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Album Review

Renaud Garcia-Fons: Beyond The Double Bass

Read "Beyond The Double Bass" reviewed by Dan Bilawsky

It's often tempting for musicians to project limitations onto an instrument, but in truth, the instrument rarely deserves blame; an instrument, after all, is simply an inanimate object, so it's up to the player to further, extend, and broaden its reach. Musicians looking to do so must master and move beyond standard technique and the stylistic status quo, but anybody who's ever picked up an instrument knows that that's no easy feat. It takes creativity, patience, skill, inspiration, and a ...


Album Review

Renaud Garcia-Fons: Beyond The Double Bass

Read "Beyond The Double Bass" reviewed by Bruce Lindsay

The double bass. Everyone knows the double bass--it goes “boom, boom, boom." Sometimes, to paraphrase Sophia Loren, it goes “boom, boody, boom." In the hands of a virtuoso it does so much more than that: it has passion, dynamism, emotion and the power to move the soul. Renaud Garcia-Fons is such a virtuoso and Beyond The Double Bass--a compilation drawn from ten previous albums, with an accompanying DVD documentary--is absolutely superb. Garcia-Fons--who favors a five-string double bass on ...


Album Review

Renaud Garcia-Fons: Solo: The Marcevol Concert

Read "Solo: The Marcevol Concert" reviewed by Dan Bilawsky

In the hands of even the most accomplished professionals, the bass is but a single instrument which happens to serve a few purposes; in the hands of Renaud Garcia-Fons, the bass is a world unto itself. On Solo: The Marcevol Concert, Garcia-Fons demonstrates his singular approach to the instrument on a program of music that's both worldly and wondrous. Andalusian allusions, African accents, Eastern spices, Middle Eastern ideals and more merge in the hands of this beyond category virtuoso.


Album Review

Renaud Garcia-Fons: La Linea del Sur

Read "La Linea del Sur" reviewed by Raul d'Gama Rose

What would happen if the dense yet lyrical imagery of Garcia Lorca's Romancero Gitano was woven into the aural tapestry of bassist Renaud Garcia-Fons' offering, that traverses Europe, the Mediterranean, the Middle East and America? A bewitching mix of flamenco, Arabic, jazz and Latin-American music would collide, resulting in a perfect offering such as La Linea del Sur. This imaginary journey through the global south is truly mesmerizing. From a compositional point of view, there is something ...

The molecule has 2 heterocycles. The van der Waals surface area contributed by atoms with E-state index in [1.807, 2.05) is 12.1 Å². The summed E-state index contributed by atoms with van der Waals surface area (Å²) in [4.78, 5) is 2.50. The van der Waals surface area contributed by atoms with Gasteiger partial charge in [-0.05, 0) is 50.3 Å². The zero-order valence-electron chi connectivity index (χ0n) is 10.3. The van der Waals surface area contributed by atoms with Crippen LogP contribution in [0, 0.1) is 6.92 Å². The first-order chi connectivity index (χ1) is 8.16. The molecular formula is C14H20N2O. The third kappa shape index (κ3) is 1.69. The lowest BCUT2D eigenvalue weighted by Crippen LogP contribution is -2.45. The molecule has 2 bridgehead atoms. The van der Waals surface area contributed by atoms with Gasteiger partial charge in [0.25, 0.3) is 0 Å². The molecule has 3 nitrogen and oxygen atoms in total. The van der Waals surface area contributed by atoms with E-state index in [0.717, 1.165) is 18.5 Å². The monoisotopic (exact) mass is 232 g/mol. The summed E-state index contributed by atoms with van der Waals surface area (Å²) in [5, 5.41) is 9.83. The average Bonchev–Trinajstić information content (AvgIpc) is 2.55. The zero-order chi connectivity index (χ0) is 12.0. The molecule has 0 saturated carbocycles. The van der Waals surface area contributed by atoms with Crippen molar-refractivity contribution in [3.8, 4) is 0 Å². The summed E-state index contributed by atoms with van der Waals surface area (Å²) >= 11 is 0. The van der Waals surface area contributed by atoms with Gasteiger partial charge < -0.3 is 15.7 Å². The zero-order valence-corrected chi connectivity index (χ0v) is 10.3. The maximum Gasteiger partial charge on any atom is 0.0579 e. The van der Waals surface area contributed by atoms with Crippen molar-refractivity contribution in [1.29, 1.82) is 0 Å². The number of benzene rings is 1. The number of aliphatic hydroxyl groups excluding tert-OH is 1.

Album Review

Renaud Garcia-Fons Trio: Arcoluz

Read "Arcoluz" reviewed by Jerry D'Souza

Renaud Garcia-Fons brings a rare passion and understanding to the bass. His approach is pure genius, seen in the way he styles his pizzicato and in the manner he opens the arco to encompass melodic and improvisatory richness.

Garcia-Fons began playing the bass when he was 16, gravitating to the instrument from the guitar and piano. At first he approached it without a real idea of its functions and possibilities. That changed when he heard Francois ...


Extended Analysis


Read "Arcoluz" reviewed by Raul d'Gama Rose

> Renaud Garcia-Fons Trio ArcoluzEnja/Justin Time2005 Bassist Renaud Garcia Fons hears music polyphonically--in using this term, it is hoped that you will “read" it as the Greeks had intended it to be understood: as music “having many sounds or voices." Listening to almost any of the music Garcia-Fons writes, arranges and plays is like undertaking a fascinating and memorable expedition.

While many musicians employ polyphony, it is extremely rare ...


Album Review

Renaud Garcia-Fons: Entremundo

Read "Entremundo" reviewed by AAJ Staff

Bassist Renaud Garcia-Fons has a few tricks up his sleeve, some of which he reveals in due time on Entremundo. One is the fact that his instrument has five strings, and he makes use of the entire range--which means that a lot of his work sounds like it comes from a cello or even a violin. His playing, mostly bowed, has a rich, vibrant quality that tends to dominate his music--and in a good way--whether he's shredding, waxing lyrical, or ...


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